The “open skies” agreement between the U.S. and Europe goes into effect this weekend. And for those wondering whether this deregulation measure will result in lower transatlantic fares, it seems that the answer is yes…at least for now.
It used to be that only four airlines — United, Virgin Atlantic, BA and American — could fly between the U.S. and London Heathrow. Now under “open skies,” US Airways, Delta, Northwest and Air France are jumping onto this route. And in an effort to establish some kind of position in the market, they are offering competitive fares in the $400-$600 range for travel in April and May.
Carol Sottili, the travel deal guru over at the Washington Post, blogs about the details, including specific London services now on offer from the above carriers.
For the time being, it seems that the opening up of transatlantic routes will really only benefit those heading to London. While “open skies” mean, in general, that more airlines will be able to fly to more European destinations, Sottili points out that those flights are spread out across the continent, so competition between carriers isn’t as fierce as it is with London service.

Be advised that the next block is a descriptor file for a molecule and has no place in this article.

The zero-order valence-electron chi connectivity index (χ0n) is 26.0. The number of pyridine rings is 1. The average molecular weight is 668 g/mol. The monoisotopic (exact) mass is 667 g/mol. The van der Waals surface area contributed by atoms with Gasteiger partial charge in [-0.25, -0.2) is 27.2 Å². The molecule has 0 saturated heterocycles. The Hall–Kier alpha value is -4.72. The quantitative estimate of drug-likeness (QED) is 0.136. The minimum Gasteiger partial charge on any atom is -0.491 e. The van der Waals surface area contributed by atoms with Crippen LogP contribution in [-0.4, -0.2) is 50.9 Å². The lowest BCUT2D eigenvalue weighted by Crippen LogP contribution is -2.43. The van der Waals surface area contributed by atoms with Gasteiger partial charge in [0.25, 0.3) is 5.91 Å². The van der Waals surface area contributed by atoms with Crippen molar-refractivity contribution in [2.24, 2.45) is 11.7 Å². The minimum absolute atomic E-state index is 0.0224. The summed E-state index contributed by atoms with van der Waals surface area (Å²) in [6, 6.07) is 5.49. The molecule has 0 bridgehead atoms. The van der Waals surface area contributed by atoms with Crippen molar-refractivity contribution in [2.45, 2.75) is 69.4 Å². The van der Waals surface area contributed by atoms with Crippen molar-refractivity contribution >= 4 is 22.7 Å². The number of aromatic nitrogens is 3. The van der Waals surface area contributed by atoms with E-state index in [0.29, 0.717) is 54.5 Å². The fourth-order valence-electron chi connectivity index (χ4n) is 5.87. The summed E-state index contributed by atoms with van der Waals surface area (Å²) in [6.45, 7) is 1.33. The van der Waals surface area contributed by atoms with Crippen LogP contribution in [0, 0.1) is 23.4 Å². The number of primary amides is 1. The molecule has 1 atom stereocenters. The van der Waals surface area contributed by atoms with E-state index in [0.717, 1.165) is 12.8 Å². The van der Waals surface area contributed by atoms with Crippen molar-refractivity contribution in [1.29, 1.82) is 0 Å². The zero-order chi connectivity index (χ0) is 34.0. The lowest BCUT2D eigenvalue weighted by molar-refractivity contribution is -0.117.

But as a hub for many budget airlines, you can still leave London for other European destinations relatively cheaply. This way, your first leg to London is now more affordable.